Arland Thornton

Social and Demographic Change Among American Indians

Small Fund Research Project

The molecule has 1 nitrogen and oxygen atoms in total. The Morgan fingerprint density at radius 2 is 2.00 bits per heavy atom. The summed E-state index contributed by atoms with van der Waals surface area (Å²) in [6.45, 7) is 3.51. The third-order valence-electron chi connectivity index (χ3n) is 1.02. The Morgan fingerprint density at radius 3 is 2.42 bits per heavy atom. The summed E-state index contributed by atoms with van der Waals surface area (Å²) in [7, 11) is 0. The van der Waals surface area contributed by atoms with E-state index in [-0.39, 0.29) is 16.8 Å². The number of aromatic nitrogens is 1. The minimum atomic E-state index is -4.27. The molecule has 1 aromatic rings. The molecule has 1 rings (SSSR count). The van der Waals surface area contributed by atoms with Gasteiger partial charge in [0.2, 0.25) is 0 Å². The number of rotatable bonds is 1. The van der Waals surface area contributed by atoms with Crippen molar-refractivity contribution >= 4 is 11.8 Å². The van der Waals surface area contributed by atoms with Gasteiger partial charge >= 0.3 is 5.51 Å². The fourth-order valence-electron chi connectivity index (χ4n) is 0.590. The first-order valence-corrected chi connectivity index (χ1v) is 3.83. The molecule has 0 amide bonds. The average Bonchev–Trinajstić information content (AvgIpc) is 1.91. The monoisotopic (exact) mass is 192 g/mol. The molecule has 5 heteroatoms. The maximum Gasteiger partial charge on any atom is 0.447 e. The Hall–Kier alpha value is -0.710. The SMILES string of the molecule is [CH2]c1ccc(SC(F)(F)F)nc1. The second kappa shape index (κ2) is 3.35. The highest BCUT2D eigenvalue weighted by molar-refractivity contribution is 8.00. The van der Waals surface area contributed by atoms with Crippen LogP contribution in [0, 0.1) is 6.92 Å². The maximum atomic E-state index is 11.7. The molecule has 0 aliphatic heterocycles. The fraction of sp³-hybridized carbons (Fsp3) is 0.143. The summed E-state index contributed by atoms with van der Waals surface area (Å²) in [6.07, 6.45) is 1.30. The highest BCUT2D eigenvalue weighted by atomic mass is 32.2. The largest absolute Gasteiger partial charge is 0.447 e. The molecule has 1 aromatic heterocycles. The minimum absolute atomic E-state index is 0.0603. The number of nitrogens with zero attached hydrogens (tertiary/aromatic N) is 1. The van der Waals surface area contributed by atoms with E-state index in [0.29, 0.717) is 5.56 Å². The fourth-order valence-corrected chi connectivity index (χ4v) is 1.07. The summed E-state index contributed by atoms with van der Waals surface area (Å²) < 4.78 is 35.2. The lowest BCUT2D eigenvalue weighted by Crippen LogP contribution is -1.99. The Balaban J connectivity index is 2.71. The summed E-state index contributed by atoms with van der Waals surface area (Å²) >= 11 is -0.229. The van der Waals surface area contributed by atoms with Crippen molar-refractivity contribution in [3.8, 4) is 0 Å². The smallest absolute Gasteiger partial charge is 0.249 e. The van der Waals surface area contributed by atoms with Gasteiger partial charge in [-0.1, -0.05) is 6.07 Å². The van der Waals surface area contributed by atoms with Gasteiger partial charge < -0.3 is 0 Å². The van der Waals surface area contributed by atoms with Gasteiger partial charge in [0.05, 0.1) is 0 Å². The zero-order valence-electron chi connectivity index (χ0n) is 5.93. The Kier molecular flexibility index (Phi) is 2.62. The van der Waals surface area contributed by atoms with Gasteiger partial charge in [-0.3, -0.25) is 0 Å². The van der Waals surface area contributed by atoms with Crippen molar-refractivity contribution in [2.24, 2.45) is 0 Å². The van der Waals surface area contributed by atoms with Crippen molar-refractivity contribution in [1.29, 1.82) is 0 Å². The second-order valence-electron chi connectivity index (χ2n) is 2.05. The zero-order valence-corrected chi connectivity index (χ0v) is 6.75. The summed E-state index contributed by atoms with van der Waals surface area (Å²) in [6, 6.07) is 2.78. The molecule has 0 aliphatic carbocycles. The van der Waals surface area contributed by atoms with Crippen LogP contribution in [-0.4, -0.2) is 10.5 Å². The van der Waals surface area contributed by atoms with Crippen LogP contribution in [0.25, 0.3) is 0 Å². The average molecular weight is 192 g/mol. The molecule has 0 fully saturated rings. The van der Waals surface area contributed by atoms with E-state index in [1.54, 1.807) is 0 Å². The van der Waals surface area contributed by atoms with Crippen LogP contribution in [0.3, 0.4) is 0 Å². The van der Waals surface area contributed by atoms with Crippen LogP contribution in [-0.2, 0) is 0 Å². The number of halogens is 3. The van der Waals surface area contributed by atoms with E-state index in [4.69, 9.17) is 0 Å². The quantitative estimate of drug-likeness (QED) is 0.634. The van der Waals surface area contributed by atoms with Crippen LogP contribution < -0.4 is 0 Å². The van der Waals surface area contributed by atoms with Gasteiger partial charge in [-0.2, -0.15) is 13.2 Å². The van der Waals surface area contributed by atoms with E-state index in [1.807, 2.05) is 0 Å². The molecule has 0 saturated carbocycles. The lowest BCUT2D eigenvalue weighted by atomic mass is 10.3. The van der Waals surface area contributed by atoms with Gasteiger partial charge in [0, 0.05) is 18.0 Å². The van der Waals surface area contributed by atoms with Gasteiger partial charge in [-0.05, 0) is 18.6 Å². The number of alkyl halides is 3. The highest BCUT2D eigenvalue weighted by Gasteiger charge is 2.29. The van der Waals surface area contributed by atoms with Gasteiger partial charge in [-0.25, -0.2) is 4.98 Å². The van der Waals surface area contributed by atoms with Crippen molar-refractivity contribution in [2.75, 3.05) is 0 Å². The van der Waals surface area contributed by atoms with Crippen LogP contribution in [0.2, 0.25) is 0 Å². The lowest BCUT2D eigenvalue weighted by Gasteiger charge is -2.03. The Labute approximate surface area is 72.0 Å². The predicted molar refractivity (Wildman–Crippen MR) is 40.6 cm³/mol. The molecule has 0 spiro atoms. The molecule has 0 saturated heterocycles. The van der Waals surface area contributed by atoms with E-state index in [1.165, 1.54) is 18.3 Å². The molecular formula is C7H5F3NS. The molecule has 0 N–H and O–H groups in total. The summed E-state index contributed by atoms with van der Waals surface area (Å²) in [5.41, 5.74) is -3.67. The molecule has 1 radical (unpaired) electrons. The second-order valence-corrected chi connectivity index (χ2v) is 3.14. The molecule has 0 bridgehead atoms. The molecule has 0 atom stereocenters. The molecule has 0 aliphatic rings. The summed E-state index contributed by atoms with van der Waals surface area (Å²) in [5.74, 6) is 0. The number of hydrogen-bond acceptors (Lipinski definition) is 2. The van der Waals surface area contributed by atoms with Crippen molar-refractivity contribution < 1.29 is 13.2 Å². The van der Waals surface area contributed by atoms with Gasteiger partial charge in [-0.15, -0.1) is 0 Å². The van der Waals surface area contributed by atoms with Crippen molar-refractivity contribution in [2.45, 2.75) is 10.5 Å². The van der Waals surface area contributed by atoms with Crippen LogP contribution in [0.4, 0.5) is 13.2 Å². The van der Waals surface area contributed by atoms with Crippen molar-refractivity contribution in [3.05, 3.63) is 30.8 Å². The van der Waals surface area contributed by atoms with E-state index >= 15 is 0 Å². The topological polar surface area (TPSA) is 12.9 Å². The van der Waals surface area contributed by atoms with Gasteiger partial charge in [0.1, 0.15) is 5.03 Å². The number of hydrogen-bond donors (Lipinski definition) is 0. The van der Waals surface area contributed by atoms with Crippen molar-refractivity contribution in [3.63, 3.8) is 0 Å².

This PSC Small Grants project will accumulate and evaluate data to be used in a new project studying American Indians. The overall project aims to document and describe social and demographic change among these Indians from the late 19th century to the present and examine factors that explain the social and demographic experiences of the Indians we study. While the geographical scope of our overall project is the entire population of American Indians in the United States, the focus of this particular research will be on the Indians of the Columbia Plateau in the Pacific Northwest and the period from about 1885 through 1940. Using Federal Decennial and BIA Indian Roll censuses, the social and demographic changes to be examined include education, focusing on school attendance, years of schooling completed, and the ability to read and write. Also of central interest are marriage and childbearing issues, including intermarriage of Indians with Euro-Americans, entrance into marriage, and childbearing. We will also consider important indicators of acculturation, such as ability to speak English and the adoption of Euro-American naming conventions. To examine factors that explain the social and demographic experiences of these Indians we will draw on a wide range of political, social, and economic predictors. Among the macro predictors of social and demographic experience is military conflict with the United States, economic interactions with Euro-Americans, for example, through the fur trade, and the timing and extent of land loss to Euro-Americans. Also of relevance is the presence of Christian missionaries among the various Indian groups, with important variation across groups in the denomination and timing of the entrance of missionaries. We plan to investigate the influence of each of these macro variables on each of our dependent variables. The project will also provide theoretical and empirical insights concerning general sociological and demographic attributes and change. With a focus on social and demographic issues seldom covered in this diverse population, the project should expand our overall knowledge of social and demographic processes. These insights should be valuable for understanding processes in the United States and around the world.

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